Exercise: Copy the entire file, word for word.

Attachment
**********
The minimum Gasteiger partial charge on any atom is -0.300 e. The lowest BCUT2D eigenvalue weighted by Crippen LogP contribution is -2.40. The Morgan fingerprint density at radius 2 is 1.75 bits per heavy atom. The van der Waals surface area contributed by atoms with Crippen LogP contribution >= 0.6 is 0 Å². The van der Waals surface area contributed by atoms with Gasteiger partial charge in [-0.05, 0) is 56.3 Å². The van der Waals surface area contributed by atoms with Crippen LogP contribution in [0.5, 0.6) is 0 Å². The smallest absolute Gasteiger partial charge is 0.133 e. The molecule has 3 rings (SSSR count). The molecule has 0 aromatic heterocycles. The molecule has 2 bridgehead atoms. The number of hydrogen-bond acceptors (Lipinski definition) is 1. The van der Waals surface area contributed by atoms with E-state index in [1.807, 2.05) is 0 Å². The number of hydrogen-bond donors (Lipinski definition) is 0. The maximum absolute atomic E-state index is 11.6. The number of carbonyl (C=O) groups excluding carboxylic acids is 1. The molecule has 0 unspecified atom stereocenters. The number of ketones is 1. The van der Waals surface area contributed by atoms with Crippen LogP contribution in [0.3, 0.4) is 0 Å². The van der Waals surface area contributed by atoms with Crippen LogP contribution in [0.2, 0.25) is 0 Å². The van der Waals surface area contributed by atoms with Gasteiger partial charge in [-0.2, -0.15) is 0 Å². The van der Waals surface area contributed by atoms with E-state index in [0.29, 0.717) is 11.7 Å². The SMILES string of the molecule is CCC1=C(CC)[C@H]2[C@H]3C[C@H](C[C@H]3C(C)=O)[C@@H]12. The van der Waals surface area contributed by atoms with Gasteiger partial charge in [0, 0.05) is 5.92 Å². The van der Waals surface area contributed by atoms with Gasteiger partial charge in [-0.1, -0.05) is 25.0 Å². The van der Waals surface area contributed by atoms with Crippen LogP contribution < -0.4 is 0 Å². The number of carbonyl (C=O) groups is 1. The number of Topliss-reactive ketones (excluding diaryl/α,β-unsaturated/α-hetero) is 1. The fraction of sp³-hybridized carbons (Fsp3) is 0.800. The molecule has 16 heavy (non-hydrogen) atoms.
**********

The minimum Gasteiger partial charge on any atom is -0.300 e. The lowest BCUT2D eigenvalue weighted by Crippen LogP contribution is -2.40. The Morgan fingerprint density at radius 2 is 1.75 bits per heavy atom. The van der Waals surface area contributed by atoms with Crippen LogP contribution >= 0.6 is 0 Å². The van der Waals surface area contributed by atoms with Gasteiger partial charge in [-0.05, 0) is 56.3 Å². The van der Waals surface area contributed by atoms with Crippen LogP contribution in [0.5, 0.6) is 0 Å². The smallest absolute Gasteiger partial charge is 0.133 e. The molecule has 3 rings (SSSR count). The molecule has 0 aromatic heterocycles. The molecule has 2 bridgehead atoms. The number of hydrogen-bond acceptors (Lipinski definition) is 1. The van der Waals surface area contributed by atoms with E-state index in [1.807, 2.05) is 0 Å². The number of hydrogen-bond donors (Lipinski definition) is 0. The maximum absolute atomic E-state index is 11.6. The number of carbonyl (C=O) groups excluding carboxylic acids is 1. The molecule has 0 unspecified atom stereocenters. The number of ketones is 1. The van der Waals surface area contributed by atoms with Crippen LogP contribution in [0.3, 0.4) is 0 Å². The van der Waals surface area contributed by atoms with Crippen LogP contribution in [0.2, 0.25) is 0 Å². The van der Waals surface area contributed by atoms with Gasteiger partial charge in [-0.2, -0.15) is 0 Å². The van der Waals surface area contributed by atoms with E-state index in [0.29, 0.717) is 11.7 Å². The SMILES string of the molecule is CCC1=C(CC)[C@H]2[C@H]3C[C@H](C[C@H]3C(C)=O)[C@@H]12. The van der Waals surface area contributed by atoms with Gasteiger partial charge in [0, 0.05) is 5.92 Å². The van der Waals surface area contributed by atoms with Gasteiger partial charge in [-0.1, -0.05) is 25.0 Å². The van der Waals surface area contributed by atoms with Crippen LogP contribution < -0.4 is 0 Å². The number of carbonyl (C=O) groups is 1. The number of Topliss-reactive ketones (excluding diaryl/α,β-unsaturated/α-hetero) is 1. The fraction of sp³-hybridized carbons (Fsp3) is 0.800. The molecule has 16 heavy (non-hydrogen) atoms.